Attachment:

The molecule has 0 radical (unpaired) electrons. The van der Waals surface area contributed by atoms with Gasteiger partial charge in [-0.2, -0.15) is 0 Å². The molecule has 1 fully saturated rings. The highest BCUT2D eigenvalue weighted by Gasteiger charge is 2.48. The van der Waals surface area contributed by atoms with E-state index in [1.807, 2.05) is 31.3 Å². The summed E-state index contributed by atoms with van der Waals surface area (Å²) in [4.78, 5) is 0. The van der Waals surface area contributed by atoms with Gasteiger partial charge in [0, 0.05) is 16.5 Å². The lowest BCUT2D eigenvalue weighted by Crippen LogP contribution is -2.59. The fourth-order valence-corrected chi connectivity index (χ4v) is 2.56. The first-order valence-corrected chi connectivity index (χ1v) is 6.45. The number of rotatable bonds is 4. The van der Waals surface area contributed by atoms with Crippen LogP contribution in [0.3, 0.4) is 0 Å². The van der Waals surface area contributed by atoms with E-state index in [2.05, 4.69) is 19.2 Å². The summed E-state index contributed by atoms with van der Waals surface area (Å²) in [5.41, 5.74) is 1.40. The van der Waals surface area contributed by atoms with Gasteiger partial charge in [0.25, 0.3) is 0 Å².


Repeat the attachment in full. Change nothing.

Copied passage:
The molecule has 0 radical (unpaired) electrons. The van der Waals surface area contributed by atoms with Gasteiger partial charge in [-0.2, -0.15) is 0 Å². The molecule has 1 fully saturated rings. The highest BCUT2D eigenvalue weighted by Gasteiger charge is 2.48. The van der Waals surface area contributed by atoms with E-state index in [1.807, 2.05) is 31.3 Å². The summed E-state index contributed by atoms with van der Waals surface area (Å²) in [4.78, 5) is 0. The van der Waals surface area contributed by atoms with Gasteiger partial charge in [0, 0.05) is 16.5 Å². The lowest BCUT2D eigenvalue weighted by Crippen LogP contribution is -2.59. The fourth-order valence-corrected chi connectivity index (χ4v) is 2.56. The first-order valence-corrected chi connectivity index (χ1v) is 6.45. The number of rotatable bonds is 4. The van der Waals surface area contributed by atoms with Crippen LogP contribution in [0.3, 0.4) is 0 Å². The van der Waals surface area contributed by atoms with E-state index in [2.05, 4.69) is 19.2 Å². The summed E-state index contributed by atoms with van der Waals surface area (Å²) in [5.41, 5.74) is 1.40. The van der Waals surface area contributed by atoms with Gasteiger partial charge in [0.25, 0.3) is 0 Å².